I would describe myself as someone who likes to go to remote places and stay there for days or weeks at a time. Typically these small adventures involve a backpack…a kayak…or a canoe…but I sometimes stay in one place and focus on an activity like fishing…or perhaps camping itself. I would say I have a lot of solo backpacking and paddling experience…but this is due to the fact that I like to sleep outdoors more than most of my would-be companions…not because I prefer it. So while I can certainly speak to the needs and concerns of soloing…I would say that my perspective privileges what it takes to get others to come along on a week-long 100 mile adventure more than it does the demands of successfully thru-hiking the AT.
A significant part of my philosophy is less work and cheaper > more work and expensive. I do what I do for fun...and lots of work and expensive gear seem inherently less fun. There are of course exceptions...for example...I will often take on additional work and cost to improve the quality of my food and sleep…but as a rule I generally like to keep things easy and cheap.
I like to keep things light...I am not a half toothbrush and polycro-tarp kinda guy...but having a light pack is lots of fun (1. less pain 2. more energy). My concern for weight extends beyond backpacking...as I have found that kayaking and canoeing are more fun as well. Of course...like most things there is a point at which lighter becomes less fun...I try to avoid this point as much as possible.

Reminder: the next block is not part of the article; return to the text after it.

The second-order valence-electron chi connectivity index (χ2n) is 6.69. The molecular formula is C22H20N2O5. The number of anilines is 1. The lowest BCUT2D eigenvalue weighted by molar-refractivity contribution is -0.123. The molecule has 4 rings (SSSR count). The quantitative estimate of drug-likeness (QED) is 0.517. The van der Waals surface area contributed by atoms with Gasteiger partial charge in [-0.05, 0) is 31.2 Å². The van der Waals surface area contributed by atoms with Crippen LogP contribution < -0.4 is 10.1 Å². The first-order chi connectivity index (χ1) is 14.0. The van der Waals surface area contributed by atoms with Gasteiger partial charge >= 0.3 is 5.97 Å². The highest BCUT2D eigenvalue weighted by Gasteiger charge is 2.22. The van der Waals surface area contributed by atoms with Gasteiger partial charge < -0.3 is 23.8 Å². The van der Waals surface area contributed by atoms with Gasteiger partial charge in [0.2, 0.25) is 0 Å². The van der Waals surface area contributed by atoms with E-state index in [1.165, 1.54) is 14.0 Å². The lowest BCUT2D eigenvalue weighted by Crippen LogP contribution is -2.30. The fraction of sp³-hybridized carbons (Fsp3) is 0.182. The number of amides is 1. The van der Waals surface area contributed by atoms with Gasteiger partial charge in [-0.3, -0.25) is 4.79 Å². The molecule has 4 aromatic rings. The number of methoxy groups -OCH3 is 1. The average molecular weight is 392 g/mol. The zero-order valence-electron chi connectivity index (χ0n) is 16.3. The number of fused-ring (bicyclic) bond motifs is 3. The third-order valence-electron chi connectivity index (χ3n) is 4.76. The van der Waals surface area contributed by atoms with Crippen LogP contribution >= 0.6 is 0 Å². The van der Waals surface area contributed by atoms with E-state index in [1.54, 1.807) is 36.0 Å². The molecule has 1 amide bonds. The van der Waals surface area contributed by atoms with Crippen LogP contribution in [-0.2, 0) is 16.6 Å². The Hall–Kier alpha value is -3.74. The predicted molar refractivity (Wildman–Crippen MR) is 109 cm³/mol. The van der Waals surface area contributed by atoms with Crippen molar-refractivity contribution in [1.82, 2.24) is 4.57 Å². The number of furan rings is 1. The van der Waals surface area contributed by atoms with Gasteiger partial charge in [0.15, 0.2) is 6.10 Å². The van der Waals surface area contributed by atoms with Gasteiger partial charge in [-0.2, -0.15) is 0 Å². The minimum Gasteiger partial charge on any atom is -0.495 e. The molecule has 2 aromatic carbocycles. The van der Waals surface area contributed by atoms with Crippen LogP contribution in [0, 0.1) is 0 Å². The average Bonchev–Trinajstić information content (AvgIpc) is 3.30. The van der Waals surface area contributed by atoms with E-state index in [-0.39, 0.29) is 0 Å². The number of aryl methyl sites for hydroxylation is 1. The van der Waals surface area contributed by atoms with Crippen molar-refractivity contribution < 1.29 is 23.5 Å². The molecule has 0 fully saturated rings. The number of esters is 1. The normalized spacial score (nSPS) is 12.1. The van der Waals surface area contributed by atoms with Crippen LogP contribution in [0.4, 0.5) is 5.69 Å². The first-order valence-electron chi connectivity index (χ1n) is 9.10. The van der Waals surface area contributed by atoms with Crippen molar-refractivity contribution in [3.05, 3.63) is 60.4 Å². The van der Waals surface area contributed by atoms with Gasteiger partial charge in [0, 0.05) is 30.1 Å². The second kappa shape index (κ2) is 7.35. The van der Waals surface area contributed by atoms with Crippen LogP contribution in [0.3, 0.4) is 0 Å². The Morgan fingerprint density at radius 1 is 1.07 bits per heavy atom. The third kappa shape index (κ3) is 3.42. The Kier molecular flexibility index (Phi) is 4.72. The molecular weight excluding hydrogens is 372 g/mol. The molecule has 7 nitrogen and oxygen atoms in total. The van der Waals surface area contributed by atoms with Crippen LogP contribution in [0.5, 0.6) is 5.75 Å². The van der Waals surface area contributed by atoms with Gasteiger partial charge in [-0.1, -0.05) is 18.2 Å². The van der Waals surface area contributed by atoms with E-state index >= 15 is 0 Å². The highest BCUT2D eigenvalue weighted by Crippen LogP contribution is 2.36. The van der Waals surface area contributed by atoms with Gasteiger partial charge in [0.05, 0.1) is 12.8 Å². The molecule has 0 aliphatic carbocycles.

I try to learn from both the folks who do what I do outdoors...and also the folks who do very different things than I do outdoors. For example...I am not much into bush-craft (I prefer walking and looking over building and gathering)...but those folks spend a lot of time processing wood and working fire. It is unlikely that you will catch me building a primitive shelter...but wood-processing and fire-working are very useful skills to have.
I do not consider myself a gear-head...I research and discuss gear because it is the rational thing to do...not because I particularly enjoy it. Over the years I have (self-consciously) accumulated a lot of stuff...but I have a lot of gear because of what it allows me to do...not because I like having it like a museum. When purchasing or considering gear to add to my collection I always try to think big picture...what additional capacity does the item add and how synergistic is it with the gear I already have?
Though I have slept outdoors in many places…I very much have what I would call a home-region. This home-region stretches roughly from Missouri in the West + Tennessee in the South + Virginia in the East + Wisconsin in the North. Though not perfectly accurate...I would say I primarily spend my time in and around heavy woodland and karst. For me...tress and water tend to be readily available and plentiful...but so much so...that they can become serious problems.
Finally...I really do not like to sleep outdoors when the temp is below freezing...at least not without an external heat-source. I still know a lot about cold weather...but not the snow-cover for months at a time and 20-30 degrees below freezing variety...my expertise is more in the area of near freezing sleet with high winds...so for me fleece is still cool.